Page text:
Poetry and music both offer a space in which listening can be made audible. Far from being a nostalgic retreat, it may new forms of understanding. Joan Retallack describes the continuing impact of John Cage's discovery of silence as 'densely, richly, disturbingly full. Full of just those things we had not, until "now" been able to notice; or reluctantly noticing, had dismissed as nonsense or noise.'  The verge of noticing is the verge of knowledge; this is the point at which listening operates. Retallack's argument moves from an aural situation, the ‘silent’ performance of Cage’s well-known 4'33'', to a broader cultural silence, in this case attention to women writers: 'If silence was formerly what we weren't ready to hear, silence is currently what is audible but unintelligible. The realm of the unintelligible is the permanent frontier – that which lies outside the scope of the culturally preconceived[...]'. 
If the idea of a frontier suggests an active, pioneering form of listening, it is paradoxically entwined with silence and the soundings of otherness that resist territorial appropriation. The late British poet Tom Raworth, commenting in an interview in 1972, describes the listening of composition in open and receptive terms: 'I really have no sense of questing for knowledge. At all. My idea is to the other way, you know. And to be completely empty and then see what sounds.' The multiple voicings and viewpoints of a Raworth poem look like distraction, but their openness is the opposite of the absorptive effects of social media. This is why listening matters: as a cultural practice, as it can be a means of thinking beyond existing cognitive frames. ‘Disruptive listening,’ as described by the sound artist Hildegard Westerkamp is a means of drawing attention to time and embodied experience, a resistance that is necessary, she writes, because ‘the intense corporate push for us to succumb to a 24/7 time perception is threatening to disrupt deep and profound life rhythms in us and as an extension is also disrupting dangerously the earth’s biological, environmental and ecological conditions.’  The role of the artist is not just to listen, but to articulate that listening for others, and what we encounter, in listening openly and disruptively, is not only signal but noise, otherness and resistance.
If the environmental listening foregrounded by Westerkamp is fundamental to perception of time, a more social form of listening is fundamental to the sense of community that is equally threatened by virtual hyperactivity. The structures of social media mean that instead of real connection with others, we tend to discover reflections of ourselves. As Byung Chul-Han writes,
The virtual world is poor in alterity and the resistance (Widerständlichkeit) it displays. [...]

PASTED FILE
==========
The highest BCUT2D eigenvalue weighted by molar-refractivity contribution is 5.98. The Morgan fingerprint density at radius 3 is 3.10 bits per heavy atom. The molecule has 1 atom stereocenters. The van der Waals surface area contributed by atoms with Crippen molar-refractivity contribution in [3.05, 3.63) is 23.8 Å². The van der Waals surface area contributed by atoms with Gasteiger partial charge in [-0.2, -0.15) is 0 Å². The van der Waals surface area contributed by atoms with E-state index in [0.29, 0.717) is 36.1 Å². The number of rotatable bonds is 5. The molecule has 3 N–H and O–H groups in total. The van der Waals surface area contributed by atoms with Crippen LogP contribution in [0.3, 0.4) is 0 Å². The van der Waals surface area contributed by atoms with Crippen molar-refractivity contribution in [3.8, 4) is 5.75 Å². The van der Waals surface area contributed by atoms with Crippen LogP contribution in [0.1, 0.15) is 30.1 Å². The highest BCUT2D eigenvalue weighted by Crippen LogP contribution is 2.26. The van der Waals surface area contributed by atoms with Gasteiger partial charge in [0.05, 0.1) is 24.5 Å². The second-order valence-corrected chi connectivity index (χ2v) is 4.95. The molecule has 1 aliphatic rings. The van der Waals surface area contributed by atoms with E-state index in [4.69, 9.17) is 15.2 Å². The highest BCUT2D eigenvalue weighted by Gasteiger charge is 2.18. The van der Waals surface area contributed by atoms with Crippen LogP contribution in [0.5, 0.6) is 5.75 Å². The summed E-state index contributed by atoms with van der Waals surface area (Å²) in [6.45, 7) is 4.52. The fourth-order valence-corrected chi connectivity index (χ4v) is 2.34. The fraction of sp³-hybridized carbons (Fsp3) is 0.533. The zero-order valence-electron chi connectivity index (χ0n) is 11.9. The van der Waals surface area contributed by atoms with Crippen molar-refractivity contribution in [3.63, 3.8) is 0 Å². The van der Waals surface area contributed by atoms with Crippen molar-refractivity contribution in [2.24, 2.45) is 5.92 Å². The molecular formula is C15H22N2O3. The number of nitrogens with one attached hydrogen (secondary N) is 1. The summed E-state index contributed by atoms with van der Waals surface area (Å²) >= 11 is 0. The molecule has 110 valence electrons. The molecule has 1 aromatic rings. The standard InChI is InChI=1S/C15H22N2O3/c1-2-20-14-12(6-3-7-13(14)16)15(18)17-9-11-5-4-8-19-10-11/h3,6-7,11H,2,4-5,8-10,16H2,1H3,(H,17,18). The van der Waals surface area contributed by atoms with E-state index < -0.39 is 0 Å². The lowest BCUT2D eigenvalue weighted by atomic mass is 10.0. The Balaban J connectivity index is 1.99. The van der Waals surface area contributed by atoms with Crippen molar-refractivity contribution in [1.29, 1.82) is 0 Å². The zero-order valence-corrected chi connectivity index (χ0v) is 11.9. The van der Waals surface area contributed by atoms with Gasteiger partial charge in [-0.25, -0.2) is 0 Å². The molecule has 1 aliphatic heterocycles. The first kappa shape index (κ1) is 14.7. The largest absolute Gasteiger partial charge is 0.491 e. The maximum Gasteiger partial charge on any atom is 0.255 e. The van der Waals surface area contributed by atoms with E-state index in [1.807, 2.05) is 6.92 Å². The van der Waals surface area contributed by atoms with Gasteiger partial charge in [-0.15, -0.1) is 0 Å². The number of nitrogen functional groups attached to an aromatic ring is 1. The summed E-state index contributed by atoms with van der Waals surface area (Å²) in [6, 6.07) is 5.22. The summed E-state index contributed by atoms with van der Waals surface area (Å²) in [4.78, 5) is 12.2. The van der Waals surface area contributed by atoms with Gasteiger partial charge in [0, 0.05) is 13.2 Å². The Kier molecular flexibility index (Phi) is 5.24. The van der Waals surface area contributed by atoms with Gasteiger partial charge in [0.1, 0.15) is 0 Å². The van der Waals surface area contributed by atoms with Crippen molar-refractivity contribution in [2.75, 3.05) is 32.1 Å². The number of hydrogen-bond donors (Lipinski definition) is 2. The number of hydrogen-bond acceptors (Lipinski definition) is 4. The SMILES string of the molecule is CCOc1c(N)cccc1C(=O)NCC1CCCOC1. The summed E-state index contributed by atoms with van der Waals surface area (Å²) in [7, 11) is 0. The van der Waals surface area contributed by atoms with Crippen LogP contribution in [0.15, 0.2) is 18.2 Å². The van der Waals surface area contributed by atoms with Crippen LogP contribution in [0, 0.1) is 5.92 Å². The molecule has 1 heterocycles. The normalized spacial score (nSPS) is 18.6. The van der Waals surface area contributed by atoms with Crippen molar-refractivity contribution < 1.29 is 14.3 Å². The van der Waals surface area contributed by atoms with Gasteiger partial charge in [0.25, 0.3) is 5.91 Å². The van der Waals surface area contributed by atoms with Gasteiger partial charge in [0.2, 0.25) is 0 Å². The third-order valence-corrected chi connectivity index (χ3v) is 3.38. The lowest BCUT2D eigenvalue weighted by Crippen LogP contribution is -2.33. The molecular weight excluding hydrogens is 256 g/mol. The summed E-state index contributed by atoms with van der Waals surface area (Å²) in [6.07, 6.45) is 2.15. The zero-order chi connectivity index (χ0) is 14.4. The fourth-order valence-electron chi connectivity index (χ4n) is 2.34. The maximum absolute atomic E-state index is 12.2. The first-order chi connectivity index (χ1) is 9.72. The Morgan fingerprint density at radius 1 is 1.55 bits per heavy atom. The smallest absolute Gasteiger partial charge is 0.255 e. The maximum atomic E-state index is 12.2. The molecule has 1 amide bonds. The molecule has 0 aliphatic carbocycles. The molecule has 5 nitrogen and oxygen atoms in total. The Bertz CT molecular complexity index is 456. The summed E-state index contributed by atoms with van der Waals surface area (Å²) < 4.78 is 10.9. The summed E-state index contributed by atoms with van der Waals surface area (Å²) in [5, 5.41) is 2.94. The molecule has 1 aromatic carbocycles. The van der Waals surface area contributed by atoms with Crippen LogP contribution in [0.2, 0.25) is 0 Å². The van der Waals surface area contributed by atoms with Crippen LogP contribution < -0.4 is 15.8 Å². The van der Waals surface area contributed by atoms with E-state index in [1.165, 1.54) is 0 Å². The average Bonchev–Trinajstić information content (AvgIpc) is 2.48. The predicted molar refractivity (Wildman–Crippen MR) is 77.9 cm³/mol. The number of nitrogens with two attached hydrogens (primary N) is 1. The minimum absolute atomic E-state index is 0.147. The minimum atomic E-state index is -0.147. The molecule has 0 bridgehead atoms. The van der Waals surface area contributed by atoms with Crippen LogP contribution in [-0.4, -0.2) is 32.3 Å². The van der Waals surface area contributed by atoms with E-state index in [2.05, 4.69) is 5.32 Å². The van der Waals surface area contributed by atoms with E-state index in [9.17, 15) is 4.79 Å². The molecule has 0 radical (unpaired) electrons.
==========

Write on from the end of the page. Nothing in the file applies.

In all the imaginary spaces of virtuality, the narcissistic ego encounters itself first and foremost.
Increasingly, virtualization and digitalization are making the real disappear, which makes itself
known through its resistance. 
Part of the reason for this, in Han's view, is the lack of a concrete addressee in many social media interactions.  'Without the presence of the Other, communication degenerates into an accelerated exchange of information,' and in the absence of neighbourly relationship there can be no community since 'Community is listenership.' 
Listening happens in spaces: listening to speech is modified by matter, from the vocal chords producing sound to the amplification of a room: speech makes thoughts material, connecting the lived experience of community with that of a lived physical environment. Listening also changes spaces. The temporary space of the poetry festival is an opportunity to experience a single poem from multiple viewpoints: every listener will hear something different, creating in the poem a multi-dimensional space, and finding in it multiple ways of inhabiting the world.
 David Toop, Sinister Resonance: The Mediumship of the Listener (London: Bloomsbury Publishing) p. 36.
 Jean-Luc Nancy, Listening, trans. Charlotte Mandell (New York: Fordham University Press, 2007) pp. 5-6.
 Nancy, Listening, p.8.
 Charles Bernstein, Close Listening: Poetry and the Performed Word (Oxford: Oxford University Press, 1998) p.18.
 Bernstein, Close Listening, p.22.
 Joan Retallack, The Poethical Wager (Berkeley: University of California Press) p.111.
 Retallack, The Poethical Wager, p.112.
 Hildegaard Westercamp
 Byung-Chul Han, The Burnout Society (Stanford: Stanford Briefs, 2015) p. 43.
 Byung-Chul Han, The Expulson of the Other (Cambridge: Polity Press, 2018) p. 74.
 Han, The Expulsion of the Other, p. 15.
Published at 25-02-2019